Brexit Update: Pulling the Trigger on Article 50
The United Kingdom has the fifth-largest economy in the world.
So any geopolitical misstep made by the Brits could sink the entire global economy.
I say that because tomorrow’s big event has my stomach in knots.
British Prime Minister Theresa May will officially invoke Article 50 of the Lisbon Treaty.
Article 50 is (in effect) an escape hatch.
It describes how an EU member can voluntarily opt out of the European Union.
The document is oddly brief, running a mere 264 words.
In fact, Article 50 is only marginally longer than an average suicide note (120–160 words).
Article 50’s original author is Scottish cross-bench peer Lord Kerr of Kinlochard.
Upon writing the escape clause, Kerr believed that Article 50 would be a perfect trigger to launch a coup — he never dreamed it’d be used for Brexit.
Article 50’s full text can be found here.
Of course, if Britain falls on its face and collapses the global economy — it can always invoke Article 49, as Article 50 tells us:
“If a State which has withdrawn from the Union asks to rejoin, its request shall be subject to the procedure referred to in Article 49.”
Hutch’s full report is below.
Ahead of the tape,
Chief Investment Strategist, Wall Street Daily
Question: Martin, Britain’s letter to the EU to start the exit process, called an Article 50 notification, is due to be sent tomorrow. What does that mean to London’s financial sector?
Martin Hutchinson: It means that in two years’ time, Britain will finally have exited the EU. For London’s financial center, people were worrying that Britain’s exit from the EU would be a problem, but I think it’s actually going to help it.
On the downside, Goldman Sachs says it’s starting to implement plans to move people out of London. The EU has already said it won’t let London-based institutions do domestic business in EU countries. But they don’t do very much anyway (Barclays does a bit in France).
But all you have to do to get around that problem is to have a few Irish or Luxembourg holding companies, which then own the domestic business within the EU. So that’s not very difficult to do.
The advantage to Britain of exiting is that international finance requires light regulation. Regulators can’t keep up with new products. Businesses operate in several countries with different regulatory systems, and then get several bureaucracies involved and they quickly overwhelm a fast-moving business.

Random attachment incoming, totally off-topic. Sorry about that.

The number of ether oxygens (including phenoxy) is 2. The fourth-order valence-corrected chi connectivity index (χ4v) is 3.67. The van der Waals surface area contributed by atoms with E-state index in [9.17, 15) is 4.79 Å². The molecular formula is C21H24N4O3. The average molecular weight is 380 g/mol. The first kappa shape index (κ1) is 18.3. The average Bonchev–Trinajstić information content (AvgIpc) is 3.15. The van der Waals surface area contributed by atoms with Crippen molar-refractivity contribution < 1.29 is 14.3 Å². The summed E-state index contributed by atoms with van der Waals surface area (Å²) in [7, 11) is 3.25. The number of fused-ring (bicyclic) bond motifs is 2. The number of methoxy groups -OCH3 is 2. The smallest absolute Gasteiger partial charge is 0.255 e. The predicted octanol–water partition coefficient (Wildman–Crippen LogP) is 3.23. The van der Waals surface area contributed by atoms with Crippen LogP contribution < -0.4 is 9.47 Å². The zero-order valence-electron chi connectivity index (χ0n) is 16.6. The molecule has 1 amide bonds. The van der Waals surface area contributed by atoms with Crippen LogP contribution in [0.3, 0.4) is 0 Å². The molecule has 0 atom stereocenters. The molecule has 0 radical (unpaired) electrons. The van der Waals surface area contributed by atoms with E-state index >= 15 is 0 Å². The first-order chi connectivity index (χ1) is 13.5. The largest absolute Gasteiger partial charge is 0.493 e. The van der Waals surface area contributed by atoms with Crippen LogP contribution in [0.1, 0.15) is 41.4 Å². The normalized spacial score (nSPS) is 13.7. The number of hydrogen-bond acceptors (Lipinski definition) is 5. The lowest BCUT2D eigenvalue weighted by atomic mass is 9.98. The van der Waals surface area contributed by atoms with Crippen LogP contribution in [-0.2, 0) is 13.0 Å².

So the international finance business will always flow to the lightest-regulation place — with good people, infrastructure and that’s not controlled by the mafia. That’s why London had the lightest 19th-century regulation of finance. It’s why it became a global capital.
Question: But Hutch, bankers are notorious for finding ways to, quite honestly, steal. Won’t they just do it again?
Martin Hutchinson: The flaw in 2008 was the domestic U.S. housing finance market. It wasn’t an international problem at all. So I don’t think international finance is any more liable to stealing than domestic or regular finance. But it needs the light regulation in order to operate.
The EU has been a hindrance to London since the 1990s. EU staff like regulations, and a lot of them want to stick it to the Brits. Like the U.S. regulators, they invent reasons to fine banks. So you’ve got the LIBOR scandal and the foreign exchange scandals, which were used to extract billions of dollars from banks. It’s a nice money-earner from the regulators, but it does nothing for the financial business.
And then you had constant disputes between Britain and its EU partners on regulation. It’s been a major cause of friction between Britain and the EU for the last 20 years.
So Britain without the EU will be able to grab business from the U.S. that is overregulated — Trump may change that a bit, but I bet he doesn’t change it completely — and from Hong Kong, which is, frankly, a bit untrustworthy, because it’s owned by China.
Britain will be able to increase its share of the global financial business and should do pretty well after leaving the EU.
Question: Given that, Hutch, does that spell opportunity for investors?
Martin Hutchinson: Yes, I think it does. If you want a British bank, I think you want the most international of them. In other words, not someone like Lloyd’s that’s primarily domestic. You want the one that’s going to take the most advantage of the opening up of the global market, and that’s HSBC Holdings (HSBC).
It started off as the Hongkong and Shanghai Bank. It’s the most international British bank and will gain most from London becoming a truly global financial center. It’s selling at the moment on one times book value (just at the book) and on 11.7 times forward earnings, which is quite cheap. And it yields a very nice 4.9%.
Overall, I think, HSBC is a pretty good play to take advantage of the London financial market’s benefits.
Question: Hutch, the day is here. Britain is leaving the EU, and there’s nothing anybody can do about it at this point, right?
Martin Hutchinson: That’s probably right. Yes.
Question: Thanks as always for your time, Hutch. This is Wall Street Daily signing off
Senior Analyst, Wall Street Daily